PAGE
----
Sermon: Proper 20 RCL A – “Worthy”

The podcast can be found here.


I don’t like to be late and actually prefer to get places well ahead of time. I also don’t like to wait around, which means that I create my own frustrations by arriving early, but today is not the time for sorting out my psychological issues; however, awhile back as I was walking through the airport – I was early for my flight – then I saw the line through security… very long. fifty to sixty people deep long and moving slow. Now, not only was I probably going to be late, I was also going to have to wait. I entered the cattle shoot – the long winding back and forth partitions for the line. As I made the left side cutback, I started passing folks on the other side of the ropes. I figured that it was going to turn me back eventually, but no. It was only when I was a few steps from the security desk that I realized I was in the TSA pre-approved line. That’s the line that allows you to scoot on through, because you have enough money and have jumped through a few hurdles.

Looking up at the agent, I said, “Oh, sorry. I’m in the wrong line.” And was turning to go, when the agent said, “It’s OK, honey. Come on through.” I didn’t even have my collar on. I smiled and looked over at the other line. It wasn’t one of those gloating smiles either. I was just happy. There were people scowling at me. For a brief moment, I feared for my safety. I ducked my head and hurriedly went the rest of the way through security before any of the others could get through and find me. They were ticked because not only did I scoot through, but also because I shouldn’t have been allowed. I should have been spun on my heels and sent to the back of the line. Just ask anybody who was standing in that line of fifty to sixty people. We don’t always like seeing people receive something we do not feel they deserve. Why? Because we believe that we are the one entitled, deserving of preferential treatment.

In fact, recent studies indicate that the levels of entitlement are increasing in our country. Folks feel like they deserve certain things, whether they’ve earned them or not. A Dr. Joshua Grubbs states in one article, “At extreme levels, entitlement is a toxic narcissistic trait, repeatedly exposing people to the risk of feeling frustrated, unhappy and disappointed with life. Often times, life, health, aging and the social world don’t treat us as well as we’d like. Confronting these limitations is especially threatening to an entitled person because it violates their worldview of self-superiority.” This is true for situations in the world – having to stand in line while others scoot through – but it is also true for the things of heaven. That is part of what Jesus was talking about in our parable today. Those who had been working all day believed their payment should be greater than that of those who had only worked an hour, and when it was equal, they became angry.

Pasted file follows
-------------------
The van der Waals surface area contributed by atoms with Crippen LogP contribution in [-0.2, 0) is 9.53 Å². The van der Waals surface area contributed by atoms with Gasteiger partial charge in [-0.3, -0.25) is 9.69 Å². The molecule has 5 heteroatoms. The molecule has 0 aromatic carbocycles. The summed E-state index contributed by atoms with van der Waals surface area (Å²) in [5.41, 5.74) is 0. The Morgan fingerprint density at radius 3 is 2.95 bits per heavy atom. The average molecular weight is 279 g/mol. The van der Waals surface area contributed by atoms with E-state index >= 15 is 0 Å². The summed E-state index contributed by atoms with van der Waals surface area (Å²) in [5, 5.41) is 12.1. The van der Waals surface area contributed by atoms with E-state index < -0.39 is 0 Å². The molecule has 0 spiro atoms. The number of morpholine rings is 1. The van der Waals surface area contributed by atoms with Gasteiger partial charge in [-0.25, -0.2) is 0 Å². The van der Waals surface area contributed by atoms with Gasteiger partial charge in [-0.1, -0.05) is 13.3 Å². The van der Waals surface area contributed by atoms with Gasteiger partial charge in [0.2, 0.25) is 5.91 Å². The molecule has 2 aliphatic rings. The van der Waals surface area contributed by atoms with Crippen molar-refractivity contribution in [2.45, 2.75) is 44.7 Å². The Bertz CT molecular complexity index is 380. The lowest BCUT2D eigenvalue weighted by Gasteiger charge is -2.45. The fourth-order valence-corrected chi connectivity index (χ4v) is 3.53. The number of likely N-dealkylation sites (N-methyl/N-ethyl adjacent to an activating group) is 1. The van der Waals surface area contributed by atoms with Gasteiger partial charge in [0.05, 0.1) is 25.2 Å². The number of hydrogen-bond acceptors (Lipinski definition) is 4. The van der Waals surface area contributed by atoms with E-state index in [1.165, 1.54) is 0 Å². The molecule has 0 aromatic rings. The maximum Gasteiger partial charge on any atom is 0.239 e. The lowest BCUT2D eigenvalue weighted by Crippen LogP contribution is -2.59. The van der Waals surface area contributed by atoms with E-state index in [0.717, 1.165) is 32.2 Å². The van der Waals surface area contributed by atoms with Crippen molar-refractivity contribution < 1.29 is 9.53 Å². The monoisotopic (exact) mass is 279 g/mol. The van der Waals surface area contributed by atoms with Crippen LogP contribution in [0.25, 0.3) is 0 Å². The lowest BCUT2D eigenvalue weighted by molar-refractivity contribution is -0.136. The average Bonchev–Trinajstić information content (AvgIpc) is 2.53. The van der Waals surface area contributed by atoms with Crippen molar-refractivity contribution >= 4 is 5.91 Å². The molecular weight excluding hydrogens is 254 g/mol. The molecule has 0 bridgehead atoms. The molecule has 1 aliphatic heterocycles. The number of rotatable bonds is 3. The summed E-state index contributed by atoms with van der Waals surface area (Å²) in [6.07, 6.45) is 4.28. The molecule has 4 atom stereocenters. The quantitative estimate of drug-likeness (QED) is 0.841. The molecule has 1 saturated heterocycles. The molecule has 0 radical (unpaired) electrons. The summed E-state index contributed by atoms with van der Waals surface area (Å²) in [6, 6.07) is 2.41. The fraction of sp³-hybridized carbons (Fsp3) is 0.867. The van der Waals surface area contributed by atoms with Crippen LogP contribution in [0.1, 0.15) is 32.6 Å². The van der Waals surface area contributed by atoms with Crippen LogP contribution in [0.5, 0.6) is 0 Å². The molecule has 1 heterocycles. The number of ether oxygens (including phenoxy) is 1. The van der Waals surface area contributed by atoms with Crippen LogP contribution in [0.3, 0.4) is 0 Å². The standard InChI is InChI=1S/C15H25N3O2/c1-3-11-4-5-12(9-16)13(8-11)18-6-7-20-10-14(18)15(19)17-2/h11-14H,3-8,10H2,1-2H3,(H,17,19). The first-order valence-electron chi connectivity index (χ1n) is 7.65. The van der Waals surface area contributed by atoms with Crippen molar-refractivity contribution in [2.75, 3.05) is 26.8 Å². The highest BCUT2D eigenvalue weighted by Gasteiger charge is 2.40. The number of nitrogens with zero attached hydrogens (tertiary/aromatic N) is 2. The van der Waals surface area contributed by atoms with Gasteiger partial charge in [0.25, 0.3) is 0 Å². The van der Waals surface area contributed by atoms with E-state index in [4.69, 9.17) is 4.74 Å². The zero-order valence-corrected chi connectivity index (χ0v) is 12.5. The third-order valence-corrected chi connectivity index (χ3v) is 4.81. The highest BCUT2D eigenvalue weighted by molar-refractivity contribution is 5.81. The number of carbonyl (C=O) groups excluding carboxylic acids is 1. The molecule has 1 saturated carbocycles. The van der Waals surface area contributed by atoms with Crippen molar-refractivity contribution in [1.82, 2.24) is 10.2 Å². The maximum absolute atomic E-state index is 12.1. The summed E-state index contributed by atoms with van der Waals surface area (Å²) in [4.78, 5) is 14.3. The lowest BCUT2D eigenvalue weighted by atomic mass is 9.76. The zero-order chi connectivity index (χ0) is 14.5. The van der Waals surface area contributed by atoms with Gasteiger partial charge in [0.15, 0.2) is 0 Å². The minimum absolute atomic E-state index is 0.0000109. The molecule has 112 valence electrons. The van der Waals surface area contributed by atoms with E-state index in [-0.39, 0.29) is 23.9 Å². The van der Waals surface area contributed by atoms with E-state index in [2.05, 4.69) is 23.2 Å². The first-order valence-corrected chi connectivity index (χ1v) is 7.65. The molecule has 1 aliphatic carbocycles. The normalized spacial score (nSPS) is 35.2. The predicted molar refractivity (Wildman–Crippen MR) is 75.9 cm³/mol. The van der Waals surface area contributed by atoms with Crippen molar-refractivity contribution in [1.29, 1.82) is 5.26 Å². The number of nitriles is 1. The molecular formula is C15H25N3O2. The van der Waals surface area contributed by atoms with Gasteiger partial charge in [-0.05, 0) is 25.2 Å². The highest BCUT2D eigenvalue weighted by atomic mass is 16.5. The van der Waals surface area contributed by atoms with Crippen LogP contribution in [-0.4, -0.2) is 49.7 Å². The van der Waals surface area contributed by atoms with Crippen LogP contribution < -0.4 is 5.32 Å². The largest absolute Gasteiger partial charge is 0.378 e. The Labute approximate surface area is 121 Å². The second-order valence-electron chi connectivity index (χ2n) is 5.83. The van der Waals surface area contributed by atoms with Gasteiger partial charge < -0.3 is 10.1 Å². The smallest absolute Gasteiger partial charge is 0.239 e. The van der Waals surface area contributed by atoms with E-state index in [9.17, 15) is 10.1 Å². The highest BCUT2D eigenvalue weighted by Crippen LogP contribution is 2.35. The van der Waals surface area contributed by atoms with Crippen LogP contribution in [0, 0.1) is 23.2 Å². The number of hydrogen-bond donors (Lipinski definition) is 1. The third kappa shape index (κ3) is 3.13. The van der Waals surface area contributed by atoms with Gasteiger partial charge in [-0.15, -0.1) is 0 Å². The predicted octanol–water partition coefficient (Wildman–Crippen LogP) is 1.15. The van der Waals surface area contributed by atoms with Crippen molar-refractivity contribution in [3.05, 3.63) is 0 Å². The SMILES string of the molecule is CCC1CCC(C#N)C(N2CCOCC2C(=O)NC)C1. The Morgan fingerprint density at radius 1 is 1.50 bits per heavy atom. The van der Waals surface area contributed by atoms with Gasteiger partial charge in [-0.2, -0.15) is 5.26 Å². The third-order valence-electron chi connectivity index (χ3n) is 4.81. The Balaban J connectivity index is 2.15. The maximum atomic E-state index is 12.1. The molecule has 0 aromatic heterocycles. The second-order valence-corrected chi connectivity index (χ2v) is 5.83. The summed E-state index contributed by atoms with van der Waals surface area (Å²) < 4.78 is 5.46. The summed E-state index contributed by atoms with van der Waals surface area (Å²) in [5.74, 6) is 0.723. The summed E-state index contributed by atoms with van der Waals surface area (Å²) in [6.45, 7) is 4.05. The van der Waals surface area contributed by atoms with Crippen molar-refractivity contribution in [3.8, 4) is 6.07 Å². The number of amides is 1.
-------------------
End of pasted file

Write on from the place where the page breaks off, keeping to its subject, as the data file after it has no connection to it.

I’ve been in a church, most of the time working in a church, doing the business of God almost everyday for at least the last fifteen years, and you’re going to tell me that some schmo on death row gets a case of Jesus five minutes before they light him up is going to get into heaven? That’s just not right.

There’s a little bit of Jonah in us all. He’s the prophet that was told by God to go to Nineveh and preach repentance because the people had turned from God. He’s most often remembered for getting swallowed up by a whale, but he got swallowed up because he was disobedient. When God called him to go to Nineveh, he went in the opposite direction. Later he would relent – not necessarily repent – and went to Nineveh and preached as God had called him to. The people repented and returned to the Lord – that’s a good thing – but Jonah was angry with God. Why? He didn’t believe they were entitled, were worthy of God’s forgiveness. When God’s anger toward the Ninevites relented, Jonah said, “O Lord! Is not this what I said while I was still in my own country? That is why I fled to Tarshish at the beginning; for I knew that you are a gracious God and merciful, slow to anger, and abounding in steadfast love, and ready to relent from punishing.  And now, O Lord, please take my life from me, for it is better for me to die than to live.” Just as soon as you told me to go and preach at those heathen, I knew they were going to repent, and then you were going to forgive them. And that is exactly what happened. Kill me now, because I can’t take the sight of all this mercy. Of all this grace. Of all this love. And we can be like Jonah. We’ve judged them, and we know what they are deserving of and it is not the Kingdom of Heaven.